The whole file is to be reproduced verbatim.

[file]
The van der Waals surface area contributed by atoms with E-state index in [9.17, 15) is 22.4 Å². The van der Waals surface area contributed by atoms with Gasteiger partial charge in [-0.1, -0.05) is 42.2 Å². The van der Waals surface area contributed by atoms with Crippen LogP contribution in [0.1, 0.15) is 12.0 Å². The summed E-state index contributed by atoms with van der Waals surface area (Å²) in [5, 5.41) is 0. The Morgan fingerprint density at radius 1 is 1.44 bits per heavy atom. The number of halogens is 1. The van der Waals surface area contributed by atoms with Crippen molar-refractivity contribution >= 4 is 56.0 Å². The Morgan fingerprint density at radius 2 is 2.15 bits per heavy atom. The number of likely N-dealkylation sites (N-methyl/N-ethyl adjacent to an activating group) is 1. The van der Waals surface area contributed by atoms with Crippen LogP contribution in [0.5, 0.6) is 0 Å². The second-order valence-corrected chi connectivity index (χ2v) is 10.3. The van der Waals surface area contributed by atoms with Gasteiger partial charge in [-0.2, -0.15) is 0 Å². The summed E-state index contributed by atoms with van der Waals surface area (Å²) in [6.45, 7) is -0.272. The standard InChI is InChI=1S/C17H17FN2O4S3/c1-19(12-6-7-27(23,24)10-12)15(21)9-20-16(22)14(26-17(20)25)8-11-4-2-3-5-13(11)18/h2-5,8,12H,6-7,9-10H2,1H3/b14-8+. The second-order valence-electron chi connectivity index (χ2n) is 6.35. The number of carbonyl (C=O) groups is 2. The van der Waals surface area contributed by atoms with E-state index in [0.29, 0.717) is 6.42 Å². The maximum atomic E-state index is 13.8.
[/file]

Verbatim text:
The van der Waals surface area contributed by atoms with E-state index in [9.17, 15) is 22.4 Å². The van der Waals surface area contributed by atoms with Gasteiger partial charge in [-0.1, -0.05) is 42.2 Å². The van der Waals surface area contributed by atoms with Crippen LogP contribution in [0.1, 0.15) is 12.0 Å². The summed E-state index contributed by atoms with van der Waals surface area (Å²) in [5, 5.41) is 0. The Morgan fingerprint density at radius 1 is 1.44 bits per heavy atom. The number of halogens is 1. The van der Waals surface area contributed by atoms with Crippen molar-refractivity contribution >= 4 is 56.0 Å². The Morgan fingerprint density at radius 2 is 2.15 bits per heavy atom. The number of likely N-dealkylation sites (N-methyl/N-ethyl adjacent to an activating group) is 1. The van der Waals surface area contributed by atoms with Crippen LogP contribution in [0.5, 0.6) is 0 Å². The second-order valence-corrected chi connectivity index (χ2v) is 10.3. The van der Waals surface area contributed by atoms with Gasteiger partial charge in [-0.2, -0.15) is 0 Å². The summed E-state index contributed by atoms with van der Waals surface area (Å²) in [6.45, 7) is -0.272. The standard InChI is InChI=1S/C17H17FN2O4S3/c1-19(12-6-7-27(23,24)10-12)15(21)9-20-16(22)14(26-17(20)25)8-11-4-2-3-5-13(11)18/h2-5,8,12H,6-7,9-10H2,1H3/b14-8+. The second-order valence-electron chi connectivity index (χ2n) is 6.35. The number of carbonyl (C=O) groups is 2. The van der Waals surface area contributed by atoms with E-state index in [0.29, 0.717) is 6.42 Å². The maximum atomic E-state index is 13.8.